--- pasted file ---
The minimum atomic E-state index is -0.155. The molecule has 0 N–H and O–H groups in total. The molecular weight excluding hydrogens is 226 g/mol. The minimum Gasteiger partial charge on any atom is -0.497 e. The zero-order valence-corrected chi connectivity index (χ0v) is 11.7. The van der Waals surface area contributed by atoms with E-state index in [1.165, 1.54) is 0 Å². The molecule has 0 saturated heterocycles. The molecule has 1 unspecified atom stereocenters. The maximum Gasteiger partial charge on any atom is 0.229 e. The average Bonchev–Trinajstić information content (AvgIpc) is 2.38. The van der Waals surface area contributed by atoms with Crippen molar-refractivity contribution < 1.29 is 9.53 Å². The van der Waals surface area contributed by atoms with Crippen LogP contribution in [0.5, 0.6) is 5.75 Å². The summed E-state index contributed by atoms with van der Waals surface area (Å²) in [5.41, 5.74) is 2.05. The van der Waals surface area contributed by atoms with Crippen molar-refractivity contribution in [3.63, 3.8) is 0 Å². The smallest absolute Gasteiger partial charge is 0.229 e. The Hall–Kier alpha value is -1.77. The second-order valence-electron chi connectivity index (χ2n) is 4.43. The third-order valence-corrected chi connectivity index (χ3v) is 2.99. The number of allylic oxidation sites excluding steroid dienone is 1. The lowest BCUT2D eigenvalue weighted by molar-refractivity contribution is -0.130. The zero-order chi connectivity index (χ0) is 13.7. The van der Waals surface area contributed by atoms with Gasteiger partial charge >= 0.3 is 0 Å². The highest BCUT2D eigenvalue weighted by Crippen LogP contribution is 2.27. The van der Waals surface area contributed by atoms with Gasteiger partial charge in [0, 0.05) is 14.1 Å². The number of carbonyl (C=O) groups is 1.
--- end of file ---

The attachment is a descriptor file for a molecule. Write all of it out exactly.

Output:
The minimum atomic E-state index is -0.155. The molecule has 0 N–H and O–H groups in total. The molecular weight excluding hydrogens is 226 g/mol. The minimum Gasteiger partial charge on any atom is -0.497 e. The zero-order valence-corrected chi connectivity index (χ0v) is 11.7. The van der Waals surface area contributed by atoms with E-state index in [1.165, 1.54) is 0 Å². The molecule has 0 saturated heterocycles. The molecule has 1 unspecified atom stereocenters. The maximum Gasteiger partial charge on any atom is 0.229 e. The average Bonchev–Trinajstić information content (AvgIpc) is 2.38. The van der Waals surface area contributed by atoms with Crippen molar-refractivity contribution < 1.29 is 9.53 Å². The van der Waals surface area contributed by atoms with Crippen LogP contribution in [0.5, 0.6) is 5.75 Å². The summed E-state index contributed by atoms with van der Waals surface area (Å²) in [5.41, 5.74) is 2.05. The van der Waals surface area contributed by atoms with Crippen molar-refractivity contribution in [3.63, 3.8) is 0 Å². The smallest absolute Gasteiger partial charge is 0.229 e. The Hall–Kier alpha value is -1.77. The second-order valence-electron chi connectivity index (χ2n) is 4.43. The third-order valence-corrected chi connectivity index (χ3v) is 2.99. The number of allylic oxidation sites excluding steroid dienone is 1. The lowest BCUT2D eigenvalue weighted by molar-refractivity contribution is -0.130. The zero-order chi connectivity index (χ0) is 13.7. The van der Waals surface area contributed by atoms with Gasteiger partial charge >= 0.3 is 0 Å². The highest BCUT2D eigenvalue weighted by Crippen LogP contribution is 2.27. The van der Waals surface area contributed by atoms with Gasteiger partial charge in [0, 0.05) is 14.1 Å². The number of carbonyl (C=O) groups is 1.